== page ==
PSEG Long Island has decided to withdraw plans to appeal a case in which a Baldwin customer won a small-claims victory against the utility after alleging it was negligent in restoring power after an October storm.
PSEG has agreed to pay the woman, Marian Goldstein, 83, the full amount of the court’s verdict, $5,121.31, both parties confirmed. “I was shocked,” said Goldstein. “My mouth was hanging open.” She was told to expect a check within two weeks.
Goldstein filed her original suit in January, charging that the utility’s work several hours after a storm-related outage led to an industrial-strength voltage being sent through the Baldwin neighborhood.
Goldstein said she suffered more than $7,000 damage to her heating/AC system, surge protectors, circuit breakers, light fixtures and an air purifier the lung-cancer survivor uses to filter her air. She said the lawyer for PSEG who informed her of the settlement “thanked me for my cooperation” but didn’t apologize.
The company also has moved to settle two additional cases filed by residents in the same neighborhood, also for thousands of dollars in damages.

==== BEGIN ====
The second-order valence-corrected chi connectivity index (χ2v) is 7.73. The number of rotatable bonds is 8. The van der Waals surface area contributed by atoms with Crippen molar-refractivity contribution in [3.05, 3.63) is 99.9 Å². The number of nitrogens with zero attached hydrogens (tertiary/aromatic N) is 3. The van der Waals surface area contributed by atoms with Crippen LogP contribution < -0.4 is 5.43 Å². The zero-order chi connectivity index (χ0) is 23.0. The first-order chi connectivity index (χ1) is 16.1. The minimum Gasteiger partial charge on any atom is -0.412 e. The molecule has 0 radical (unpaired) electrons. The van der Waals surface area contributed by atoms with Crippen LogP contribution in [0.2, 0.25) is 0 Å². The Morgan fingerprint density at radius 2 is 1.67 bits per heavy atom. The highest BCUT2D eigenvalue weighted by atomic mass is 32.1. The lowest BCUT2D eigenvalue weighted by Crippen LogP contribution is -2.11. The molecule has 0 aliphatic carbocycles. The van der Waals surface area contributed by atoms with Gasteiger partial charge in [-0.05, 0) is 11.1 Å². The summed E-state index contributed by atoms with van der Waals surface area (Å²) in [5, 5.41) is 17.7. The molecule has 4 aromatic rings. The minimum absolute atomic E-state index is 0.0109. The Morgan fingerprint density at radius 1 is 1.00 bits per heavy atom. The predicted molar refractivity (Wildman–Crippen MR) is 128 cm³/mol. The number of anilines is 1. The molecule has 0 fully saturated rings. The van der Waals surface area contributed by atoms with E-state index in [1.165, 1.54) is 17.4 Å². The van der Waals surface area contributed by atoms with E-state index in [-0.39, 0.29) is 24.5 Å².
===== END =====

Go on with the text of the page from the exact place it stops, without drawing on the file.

PSEG spokeswoman Brooke Houston confirmed the payments Friday.
“While we believe we would have ultimately prevailed on appeal, we are abiding with the court’s decision and paying Ms. Goldstein the amount awarded to her by the court,” Houston said in a statement. “We are reimbursing two additional customers for damages and repairs caused by the same incident. We believe it’s in the best interest of the parties to resolve the matter now.”
LIPA trustee Jeff Greenfield last month expressed outrage when informed by Newsday that the company had filed an appeal in the Goldstein case. LIPA was expected to request a review of the PSEG claims process.
“I’m gratified they were able to work things for our customers,” Greenfield said Friday. “I look forward to changes in the process in the future.”
Goldstein’s neighbor, Robin Sciortino, filed suit May 1 against the utility, charging she had $3,600 in damage to electrical equipment in her home the same night because of PSEG’s negligence. She couldn’t be reached Friday.
Goldstein, who opened the bathroom of her home to out-of-town LIPA contractors during superstorm Sandy, said she is still willing to work with LIPA and PSEG to help them fix their “nasty” claims process. “If they call me and they say, ‘How can we do it better?’ I certainly would tell them,” she said.
Her husband, Michael Goldstein, said the company needs an arbiter or ombudsman to resolve such claims. “There needs to be someone with the power to overrule these guys” when customers are unfairly denied their claims, he said.